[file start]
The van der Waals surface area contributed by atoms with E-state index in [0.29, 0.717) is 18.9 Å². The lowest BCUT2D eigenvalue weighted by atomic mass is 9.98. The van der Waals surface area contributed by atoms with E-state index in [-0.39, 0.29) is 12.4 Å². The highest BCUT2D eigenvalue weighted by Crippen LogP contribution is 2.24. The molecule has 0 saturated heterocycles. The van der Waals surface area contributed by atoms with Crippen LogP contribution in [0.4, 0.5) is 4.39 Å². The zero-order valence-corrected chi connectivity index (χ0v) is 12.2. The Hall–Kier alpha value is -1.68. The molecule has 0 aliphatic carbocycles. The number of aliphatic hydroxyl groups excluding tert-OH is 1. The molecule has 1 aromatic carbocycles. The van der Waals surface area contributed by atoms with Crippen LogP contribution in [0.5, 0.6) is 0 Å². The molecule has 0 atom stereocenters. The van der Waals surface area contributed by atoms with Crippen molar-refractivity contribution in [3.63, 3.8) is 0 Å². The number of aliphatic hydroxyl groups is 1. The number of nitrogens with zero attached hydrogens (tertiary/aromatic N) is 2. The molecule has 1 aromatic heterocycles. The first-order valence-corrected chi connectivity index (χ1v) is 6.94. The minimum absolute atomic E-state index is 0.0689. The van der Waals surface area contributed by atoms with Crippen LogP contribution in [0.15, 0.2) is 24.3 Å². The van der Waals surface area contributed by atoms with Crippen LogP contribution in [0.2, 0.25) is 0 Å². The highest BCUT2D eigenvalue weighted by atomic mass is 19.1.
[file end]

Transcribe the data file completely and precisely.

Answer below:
The van der Waals surface area contributed by atoms with E-state index in [0.29, 0.717) is 18.9 Å². The lowest BCUT2D eigenvalue weighted by atomic mass is 9.98. The van der Waals surface area contributed by atoms with E-state index in [-0.39, 0.29) is 12.4 Å². The highest BCUT2D eigenvalue weighted by Crippen LogP contribution is 2.24. The molecule has 0 saturated heterocycles. The van der Waals surface area contributed by atoms with Crippen LogP contribution in [0.4, 0.5) is 4.39 Å². The zero-order valence-corrected chi connectivity index (χ0v) is 12.2. The Hall–Kier alpha value is -1.68. The molecule has 0 aliphatic carbocycles. The number of aliphatic hydroxyl groups excluding tert-OH is 1. The molecule has 1 aromatic carbocycles. The van der Waals surface area contributed by atoms with Crippen LogP contribution in [0.5, 0.6) is 0 Å². The molecule has 0 atom stereocenters. The van der Waals surface area contributed by atoms with Crippen molar-refractivity contribution in [3.63, 3.8) is 0 Å². The number of aliphatic hydroxyl groups is 1. The number of nitrogens with zero attached hydrogens (tertiary/aromatic N) is 2. The molecule has 1 aromatic heterocycles. The first-order valence-corrected chi connectivity index (χ1v) is 6.94. The minimum absolute atomic E-state index is 0.0689. The van der Waals surface area contributed by atoms with Crippen LogP contribution in [0.15, 0.2) is 24.3 Å². The van der Waals surface area contributed by atoms with Crippen LogP contribution in [0.2, 0.25) is 0 Å². The highest BCUT2D eigenvalue weighted by atomic mass is 19.1.